The governor also noted that he objected to the proposed cuts of 8.5% that the oversight board intended to implement on pensions for government retirees.


The education secretary meanwhile commented that “the essential role of our educators in the lives of hundreds of thousands of students in the public system is evident, so it is essential to pay them [accordingly] and recognize the value of their work.”


“This increase, together with other efforts to train and provide our teachers with more and better equipment, is part of our commitment,” Ramos Parés said. “We will continue combining efforts to strengthen our educational system.”


The governor last year granted permanence to more than 1,000 temporary teachers and changed the probationary status of more than 800. In addition, in response to the COVID-19 pandemic, the central government used federal funds to provide teachers with additional incentives of $2,500 in “Premium Pay” and an additional $2,500 that will arrive in May.


“I understand the claim of our long-term teachers and I sympathize with them because they are right,” the governor said. “For this reason, I asked the [oversight board] to approve an increase of $1,000 a month for each teacher. However, they [the board] refused. Due to the amount of money that we have to allocate to guarantee the funds for the payment of pensions, including those of the teachers, and that the federal funds that we expected to help finance the government health plan have not yet materialized, the board only approved an increase of $470 in two installments, $235 now in the summer and another $235 in January, upon meeting certain requirements.”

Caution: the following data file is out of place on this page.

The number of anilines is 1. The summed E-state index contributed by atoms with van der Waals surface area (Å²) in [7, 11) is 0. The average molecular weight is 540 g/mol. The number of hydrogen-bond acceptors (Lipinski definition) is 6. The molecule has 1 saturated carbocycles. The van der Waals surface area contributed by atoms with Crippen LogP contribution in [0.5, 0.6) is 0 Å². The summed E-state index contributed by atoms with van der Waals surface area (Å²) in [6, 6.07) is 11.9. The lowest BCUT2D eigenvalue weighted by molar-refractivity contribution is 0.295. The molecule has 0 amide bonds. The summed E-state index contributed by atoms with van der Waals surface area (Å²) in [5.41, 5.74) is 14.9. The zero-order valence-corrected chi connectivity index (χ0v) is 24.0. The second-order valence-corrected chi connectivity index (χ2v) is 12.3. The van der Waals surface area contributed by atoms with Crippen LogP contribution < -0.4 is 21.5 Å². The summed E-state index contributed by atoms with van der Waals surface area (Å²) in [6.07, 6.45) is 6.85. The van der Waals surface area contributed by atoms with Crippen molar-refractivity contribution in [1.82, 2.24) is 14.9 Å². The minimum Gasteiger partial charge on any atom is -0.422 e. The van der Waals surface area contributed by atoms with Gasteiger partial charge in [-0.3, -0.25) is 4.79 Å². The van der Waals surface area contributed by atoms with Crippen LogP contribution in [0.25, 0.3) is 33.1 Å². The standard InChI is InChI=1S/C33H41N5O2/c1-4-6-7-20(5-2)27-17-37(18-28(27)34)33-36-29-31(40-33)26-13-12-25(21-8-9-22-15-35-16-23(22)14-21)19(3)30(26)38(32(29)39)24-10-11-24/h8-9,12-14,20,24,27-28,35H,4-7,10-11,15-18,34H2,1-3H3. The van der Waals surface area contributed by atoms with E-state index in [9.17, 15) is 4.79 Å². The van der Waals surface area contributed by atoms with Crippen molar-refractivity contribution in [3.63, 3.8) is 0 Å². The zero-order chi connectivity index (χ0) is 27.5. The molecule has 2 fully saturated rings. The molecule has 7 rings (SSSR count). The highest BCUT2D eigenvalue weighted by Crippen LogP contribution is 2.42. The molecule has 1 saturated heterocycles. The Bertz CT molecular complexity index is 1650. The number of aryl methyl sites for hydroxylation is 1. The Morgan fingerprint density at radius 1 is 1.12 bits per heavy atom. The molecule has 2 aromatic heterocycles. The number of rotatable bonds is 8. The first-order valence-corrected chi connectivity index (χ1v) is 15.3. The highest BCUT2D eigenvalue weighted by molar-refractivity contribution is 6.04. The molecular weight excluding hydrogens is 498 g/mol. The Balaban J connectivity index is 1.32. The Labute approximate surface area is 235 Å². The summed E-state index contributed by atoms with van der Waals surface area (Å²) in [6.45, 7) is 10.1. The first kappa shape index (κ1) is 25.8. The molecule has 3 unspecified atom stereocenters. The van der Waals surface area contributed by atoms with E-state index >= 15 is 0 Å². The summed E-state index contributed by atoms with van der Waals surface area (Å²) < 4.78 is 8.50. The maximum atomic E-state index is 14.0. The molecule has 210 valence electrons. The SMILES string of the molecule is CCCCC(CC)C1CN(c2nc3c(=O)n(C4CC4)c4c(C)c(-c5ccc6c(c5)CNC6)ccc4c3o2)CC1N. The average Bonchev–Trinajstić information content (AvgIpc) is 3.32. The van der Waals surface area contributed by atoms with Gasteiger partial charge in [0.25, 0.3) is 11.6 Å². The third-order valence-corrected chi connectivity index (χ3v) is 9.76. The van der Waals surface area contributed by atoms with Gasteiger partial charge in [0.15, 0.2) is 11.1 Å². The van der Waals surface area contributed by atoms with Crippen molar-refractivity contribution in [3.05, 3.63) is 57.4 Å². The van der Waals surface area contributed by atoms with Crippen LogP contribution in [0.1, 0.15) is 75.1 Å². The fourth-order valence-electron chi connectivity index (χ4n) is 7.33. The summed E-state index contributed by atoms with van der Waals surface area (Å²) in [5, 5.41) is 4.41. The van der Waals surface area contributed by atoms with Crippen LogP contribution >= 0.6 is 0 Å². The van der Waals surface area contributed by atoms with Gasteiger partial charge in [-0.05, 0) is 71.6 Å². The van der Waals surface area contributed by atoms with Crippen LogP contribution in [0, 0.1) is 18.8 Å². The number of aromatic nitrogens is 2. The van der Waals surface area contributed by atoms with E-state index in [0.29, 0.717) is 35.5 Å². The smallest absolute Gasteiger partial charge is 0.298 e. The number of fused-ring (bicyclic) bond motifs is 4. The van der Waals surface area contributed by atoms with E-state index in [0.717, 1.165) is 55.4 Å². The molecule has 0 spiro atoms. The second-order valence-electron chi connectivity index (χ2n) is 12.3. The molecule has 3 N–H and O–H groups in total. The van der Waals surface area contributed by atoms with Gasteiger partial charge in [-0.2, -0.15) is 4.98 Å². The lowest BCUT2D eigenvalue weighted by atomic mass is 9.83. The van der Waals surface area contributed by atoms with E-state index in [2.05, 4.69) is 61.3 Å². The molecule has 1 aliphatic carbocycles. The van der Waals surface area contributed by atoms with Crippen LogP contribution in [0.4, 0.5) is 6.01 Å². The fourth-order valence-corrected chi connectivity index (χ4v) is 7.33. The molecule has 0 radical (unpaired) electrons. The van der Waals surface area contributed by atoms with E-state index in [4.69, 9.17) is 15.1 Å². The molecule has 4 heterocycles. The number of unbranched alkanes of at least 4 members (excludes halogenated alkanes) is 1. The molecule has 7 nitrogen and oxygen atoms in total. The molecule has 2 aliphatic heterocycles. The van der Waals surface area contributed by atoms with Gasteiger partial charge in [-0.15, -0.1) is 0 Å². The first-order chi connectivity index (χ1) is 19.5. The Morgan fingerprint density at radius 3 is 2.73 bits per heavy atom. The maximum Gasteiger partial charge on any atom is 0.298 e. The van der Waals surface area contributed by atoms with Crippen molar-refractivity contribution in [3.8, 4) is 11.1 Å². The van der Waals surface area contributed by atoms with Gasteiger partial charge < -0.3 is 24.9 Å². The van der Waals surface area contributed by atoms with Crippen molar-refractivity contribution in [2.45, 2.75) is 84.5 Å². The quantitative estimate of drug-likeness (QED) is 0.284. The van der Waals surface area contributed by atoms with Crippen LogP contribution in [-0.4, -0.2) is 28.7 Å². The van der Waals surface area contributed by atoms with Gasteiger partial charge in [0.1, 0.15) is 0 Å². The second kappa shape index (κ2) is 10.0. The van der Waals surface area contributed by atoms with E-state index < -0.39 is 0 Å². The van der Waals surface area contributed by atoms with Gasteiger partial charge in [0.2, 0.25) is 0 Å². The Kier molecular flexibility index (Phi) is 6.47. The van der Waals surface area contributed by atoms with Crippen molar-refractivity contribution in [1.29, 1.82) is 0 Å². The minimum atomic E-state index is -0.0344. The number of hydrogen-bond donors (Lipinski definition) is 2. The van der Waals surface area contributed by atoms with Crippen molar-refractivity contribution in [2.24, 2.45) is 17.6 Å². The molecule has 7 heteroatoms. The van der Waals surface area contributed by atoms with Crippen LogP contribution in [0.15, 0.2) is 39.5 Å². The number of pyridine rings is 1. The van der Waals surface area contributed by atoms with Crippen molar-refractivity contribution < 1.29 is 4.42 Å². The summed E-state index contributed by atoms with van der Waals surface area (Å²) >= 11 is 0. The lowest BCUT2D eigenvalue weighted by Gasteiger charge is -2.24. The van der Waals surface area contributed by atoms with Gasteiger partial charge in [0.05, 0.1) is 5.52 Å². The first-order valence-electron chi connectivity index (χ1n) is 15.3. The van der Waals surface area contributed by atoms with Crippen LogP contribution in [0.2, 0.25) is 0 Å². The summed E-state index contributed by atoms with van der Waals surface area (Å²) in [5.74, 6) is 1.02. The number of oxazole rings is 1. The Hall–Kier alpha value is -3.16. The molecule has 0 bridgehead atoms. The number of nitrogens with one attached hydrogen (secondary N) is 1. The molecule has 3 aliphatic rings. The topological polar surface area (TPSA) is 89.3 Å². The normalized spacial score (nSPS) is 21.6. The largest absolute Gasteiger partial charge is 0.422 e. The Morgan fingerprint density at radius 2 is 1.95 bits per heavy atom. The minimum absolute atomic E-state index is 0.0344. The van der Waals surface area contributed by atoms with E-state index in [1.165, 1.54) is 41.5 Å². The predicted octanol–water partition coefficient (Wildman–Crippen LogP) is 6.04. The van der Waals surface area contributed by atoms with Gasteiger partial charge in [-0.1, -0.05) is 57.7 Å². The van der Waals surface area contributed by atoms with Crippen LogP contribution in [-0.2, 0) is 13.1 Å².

On Wednesday, the teachers’ walkout will start with a rally at 8 a.m. at Luis Muñoz Rivera Park and then proceed to La Fortaleza at 9 a.m.


“The teachers are on their feet and the thousands who took to the streets of Old San Juan [on Sunday] will return this Wednesday, along with many more, while the presidents of our three unions visit La Fortaleza in response to the invitation made to us by Yamil Ayala, adviser to the governor, a meeting coordinated since Feb. 2,” said Migdalia Santiago, president of the teachers organization EDUCAMOS. “The invitation to the governor has been made since the afternoon of the caravan; we will be waiting for him at the meeting.”


Liza Fournier, president of UNETE, said the objective is to determine the status of the three bills before the Legislature that are related to the teaching profession: House Bill 1136, which conditions the issuance of bonds so that active teachers’ pensions are not frozen; House Bill 513, which seeks to increase the base salary of teachers to $2,700; and Senate Bill 573 for the payment due to teachers from 2009 and recurring payment going forward.


“As part of the actions that will be carried out during the week, which begin on Monday, and that were agreed to by the FADEP to keep up the demand for salary justice and decent retirement for teachers, demonstrations will continue in front of schools at various hours of the day and school communities and the entire country will be called upon to engage in ‘cacerolazos’ [banging on pots] every night from February 7 to 11 at 8 p.m.,” said Mercedes Martínez, president of the Federation of Teachers. “We call on the country to protest at the schools on Tuesday, and on Thursday we make a call to the House and the Senate, starting at 8 in the morning, demanding that the legislative bills be approved once and for all. For Friday, Feb. 11, starting at 3:30 in the afternoon we are called to be in all the mayors’ offices in the country. We will be calling on the mayors and the municipal legislative assemblies to approve resolutions in favor of dignified retirement and salary justice … so that the legislators and the executive [branch] meet the demands of the teaching profession.”